Here is the conclusion. Since much of what we hear and are told is BS, simply assume that anything you hear or are told may be BS. So, keep your BS detector in front of you at all times, scanning and assessing the flow of news and information coming your way. It is the least you should do and, when you get down to it, it is the only protection we have from lies and damn lies that seek to overwhelm us.

Greatest Leadership Principles

ockell, Leslie and Adrienne Avila. The 100 Greatest Leadership Principles of all Time. New York: Warner Business Books, 2007.

Leadership is a matter of intelligence, trustworthiness, humaneness, courage, and discipline.

A leader is one who sees more than others see, who sees farther than others see, and who sees before others see. – Leroy Eimes

The leaders who work most effectively, it seems to me, never say “I.” And that’s not because they have trained themselves not to say “I.” They don’t think “I.” They think “we”; they think “team.” They understand their job to be to make the team function. They accept responsibility and don’ sidestep it, but “we” gets the credit … This is what creates trust, what enables you to get the task done. – Peter F. Drucker

A leader leads by example, whether he intends to or not. – Anonymous

Nobody rises to low expectations. – Calvin Lloyd

A community is like a ship: Everyone ought to be prepared to take the helm. – Henrik Ibsen.

A Nation of Suckers

In these days of fake news and intentional misinformation, it’s easy to wonder if anything we read or hear is true. Maybe even more alarming is our inability to know who to believe, who to trust. And of course, that is the point of fake news and misinformation. The goal is not so much to get us to believe false this or untrue that as it is to fuel mistrust and doubt: mistrust of our political leaders and doubt about the intentions and motivations that underpin our government and institutions.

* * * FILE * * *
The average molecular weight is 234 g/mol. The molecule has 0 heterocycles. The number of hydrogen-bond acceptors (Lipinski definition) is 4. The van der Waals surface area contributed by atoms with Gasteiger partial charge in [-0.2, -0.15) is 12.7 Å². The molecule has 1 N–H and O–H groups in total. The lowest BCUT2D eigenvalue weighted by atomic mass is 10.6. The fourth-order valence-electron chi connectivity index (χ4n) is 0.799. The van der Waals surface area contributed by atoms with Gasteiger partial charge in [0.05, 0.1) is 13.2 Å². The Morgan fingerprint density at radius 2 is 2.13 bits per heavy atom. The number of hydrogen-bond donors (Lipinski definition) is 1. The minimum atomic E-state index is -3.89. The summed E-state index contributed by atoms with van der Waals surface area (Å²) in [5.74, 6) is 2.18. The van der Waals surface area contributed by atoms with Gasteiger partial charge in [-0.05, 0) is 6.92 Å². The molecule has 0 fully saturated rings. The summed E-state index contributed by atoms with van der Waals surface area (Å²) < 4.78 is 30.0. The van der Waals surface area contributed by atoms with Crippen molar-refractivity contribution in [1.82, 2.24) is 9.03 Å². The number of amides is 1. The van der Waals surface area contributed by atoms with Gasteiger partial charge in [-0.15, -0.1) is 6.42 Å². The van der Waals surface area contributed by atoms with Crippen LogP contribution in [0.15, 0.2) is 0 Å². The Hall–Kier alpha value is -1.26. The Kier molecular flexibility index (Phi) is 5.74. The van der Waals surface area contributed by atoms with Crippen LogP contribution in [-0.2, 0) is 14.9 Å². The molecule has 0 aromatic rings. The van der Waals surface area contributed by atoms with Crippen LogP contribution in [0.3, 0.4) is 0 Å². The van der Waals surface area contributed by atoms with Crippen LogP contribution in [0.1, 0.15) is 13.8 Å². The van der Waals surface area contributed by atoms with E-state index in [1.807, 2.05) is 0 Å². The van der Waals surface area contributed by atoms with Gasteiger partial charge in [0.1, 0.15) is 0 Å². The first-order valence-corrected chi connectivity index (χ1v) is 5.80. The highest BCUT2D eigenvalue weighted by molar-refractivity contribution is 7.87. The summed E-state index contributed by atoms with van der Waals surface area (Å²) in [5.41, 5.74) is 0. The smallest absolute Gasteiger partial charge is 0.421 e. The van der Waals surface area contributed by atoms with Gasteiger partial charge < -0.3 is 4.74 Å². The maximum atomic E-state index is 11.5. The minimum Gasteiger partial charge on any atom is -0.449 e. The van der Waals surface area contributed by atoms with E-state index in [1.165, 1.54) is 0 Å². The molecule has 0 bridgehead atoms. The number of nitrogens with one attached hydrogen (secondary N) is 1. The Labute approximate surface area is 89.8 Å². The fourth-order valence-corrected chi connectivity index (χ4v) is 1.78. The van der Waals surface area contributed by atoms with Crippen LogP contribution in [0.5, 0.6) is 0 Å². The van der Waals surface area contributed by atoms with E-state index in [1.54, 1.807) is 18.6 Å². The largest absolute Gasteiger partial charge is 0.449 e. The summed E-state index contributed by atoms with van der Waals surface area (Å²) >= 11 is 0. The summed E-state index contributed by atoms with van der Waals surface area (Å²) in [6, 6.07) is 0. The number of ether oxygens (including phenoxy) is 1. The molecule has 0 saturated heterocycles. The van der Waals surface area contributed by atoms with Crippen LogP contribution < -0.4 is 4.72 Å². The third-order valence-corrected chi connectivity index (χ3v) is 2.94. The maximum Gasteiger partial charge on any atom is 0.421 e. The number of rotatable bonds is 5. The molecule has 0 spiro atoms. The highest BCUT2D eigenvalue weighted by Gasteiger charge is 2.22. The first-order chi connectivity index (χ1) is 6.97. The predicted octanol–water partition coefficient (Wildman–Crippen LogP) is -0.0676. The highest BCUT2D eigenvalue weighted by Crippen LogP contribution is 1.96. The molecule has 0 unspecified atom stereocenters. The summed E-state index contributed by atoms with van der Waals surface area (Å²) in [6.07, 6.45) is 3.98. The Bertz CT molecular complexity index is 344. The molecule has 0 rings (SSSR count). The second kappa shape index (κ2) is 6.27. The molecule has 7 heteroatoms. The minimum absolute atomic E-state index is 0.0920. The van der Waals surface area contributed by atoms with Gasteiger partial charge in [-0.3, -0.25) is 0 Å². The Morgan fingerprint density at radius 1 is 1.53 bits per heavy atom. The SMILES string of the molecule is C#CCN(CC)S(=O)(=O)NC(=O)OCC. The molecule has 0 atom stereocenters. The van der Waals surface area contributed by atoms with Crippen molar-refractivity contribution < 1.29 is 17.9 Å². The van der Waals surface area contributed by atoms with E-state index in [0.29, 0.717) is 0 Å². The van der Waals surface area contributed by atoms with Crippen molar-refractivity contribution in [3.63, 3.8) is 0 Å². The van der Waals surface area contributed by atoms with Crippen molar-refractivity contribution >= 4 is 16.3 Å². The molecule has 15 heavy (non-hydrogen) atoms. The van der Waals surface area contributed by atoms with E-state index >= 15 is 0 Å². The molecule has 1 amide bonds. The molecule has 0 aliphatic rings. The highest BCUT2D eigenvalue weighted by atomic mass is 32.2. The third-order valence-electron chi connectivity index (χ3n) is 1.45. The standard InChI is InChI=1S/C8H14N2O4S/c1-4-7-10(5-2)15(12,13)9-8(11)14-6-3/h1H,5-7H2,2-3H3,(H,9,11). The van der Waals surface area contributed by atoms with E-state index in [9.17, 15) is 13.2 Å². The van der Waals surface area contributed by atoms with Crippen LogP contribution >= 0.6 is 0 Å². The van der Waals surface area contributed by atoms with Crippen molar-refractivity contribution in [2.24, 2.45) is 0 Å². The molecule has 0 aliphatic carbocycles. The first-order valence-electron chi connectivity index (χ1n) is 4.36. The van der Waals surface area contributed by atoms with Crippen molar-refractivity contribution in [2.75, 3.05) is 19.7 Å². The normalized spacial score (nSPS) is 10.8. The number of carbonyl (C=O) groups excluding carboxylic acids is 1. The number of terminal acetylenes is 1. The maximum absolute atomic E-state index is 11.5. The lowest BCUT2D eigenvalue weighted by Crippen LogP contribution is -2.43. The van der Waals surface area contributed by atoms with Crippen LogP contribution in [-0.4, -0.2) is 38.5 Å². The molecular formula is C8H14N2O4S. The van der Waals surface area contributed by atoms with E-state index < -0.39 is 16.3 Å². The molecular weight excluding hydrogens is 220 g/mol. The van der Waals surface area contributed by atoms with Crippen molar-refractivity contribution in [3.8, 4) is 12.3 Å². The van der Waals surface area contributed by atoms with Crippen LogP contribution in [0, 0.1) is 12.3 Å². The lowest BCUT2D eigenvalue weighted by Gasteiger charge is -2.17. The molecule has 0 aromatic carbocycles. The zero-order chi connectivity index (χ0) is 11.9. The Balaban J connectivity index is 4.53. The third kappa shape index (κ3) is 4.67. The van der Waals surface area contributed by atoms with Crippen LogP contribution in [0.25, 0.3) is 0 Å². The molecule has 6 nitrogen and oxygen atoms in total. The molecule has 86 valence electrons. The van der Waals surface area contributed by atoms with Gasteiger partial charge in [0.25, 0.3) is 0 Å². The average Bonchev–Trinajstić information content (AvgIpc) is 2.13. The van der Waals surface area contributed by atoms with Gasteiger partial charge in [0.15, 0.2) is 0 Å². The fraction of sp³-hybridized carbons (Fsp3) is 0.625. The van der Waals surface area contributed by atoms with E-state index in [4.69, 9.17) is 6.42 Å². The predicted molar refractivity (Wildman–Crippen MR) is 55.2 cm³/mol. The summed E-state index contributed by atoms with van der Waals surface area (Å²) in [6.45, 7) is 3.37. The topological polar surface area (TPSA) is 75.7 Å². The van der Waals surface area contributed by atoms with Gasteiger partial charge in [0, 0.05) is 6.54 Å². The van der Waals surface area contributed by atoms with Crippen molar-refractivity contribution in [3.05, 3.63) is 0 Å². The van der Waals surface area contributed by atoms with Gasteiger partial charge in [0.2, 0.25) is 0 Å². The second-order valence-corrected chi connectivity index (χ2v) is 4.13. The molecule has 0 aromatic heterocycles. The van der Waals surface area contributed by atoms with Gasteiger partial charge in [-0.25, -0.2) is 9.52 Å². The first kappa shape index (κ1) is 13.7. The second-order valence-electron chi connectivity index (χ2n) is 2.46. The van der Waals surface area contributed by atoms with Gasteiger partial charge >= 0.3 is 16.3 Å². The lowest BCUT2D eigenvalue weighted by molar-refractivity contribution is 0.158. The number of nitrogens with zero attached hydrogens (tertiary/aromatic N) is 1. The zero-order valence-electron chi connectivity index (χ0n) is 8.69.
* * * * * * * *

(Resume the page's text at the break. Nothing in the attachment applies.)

In The Fine Art of Baloney Detection, Carl Sagan was definitely on point when he counseled, “Finding the occasional straw of truth awash in a great ocean of confusion and bamboozle requires intelligence, vigilance, dedication and courage. But if we don’t practice these tough habits of thought, we cannot hope to solve the truly serious problems that face us — and we risk becoming a nation of suckers, up for grabs by the next charlatan who comes along.”

It’s harsh but certainly self-evident that “If you don’t control your mind, someone else will.” John Allston points out the obvious, but it has gotten to where even the obvious is suspect. In testimony to this sad state of affairs, William Safire advises, “Never assume the obvious is true.” At the extreme, we get to where we mistrust what we hear, what we see, what we think; and if the insidious erosion of trust persists, we come to distrust our personal judgment and our self-confidence falters.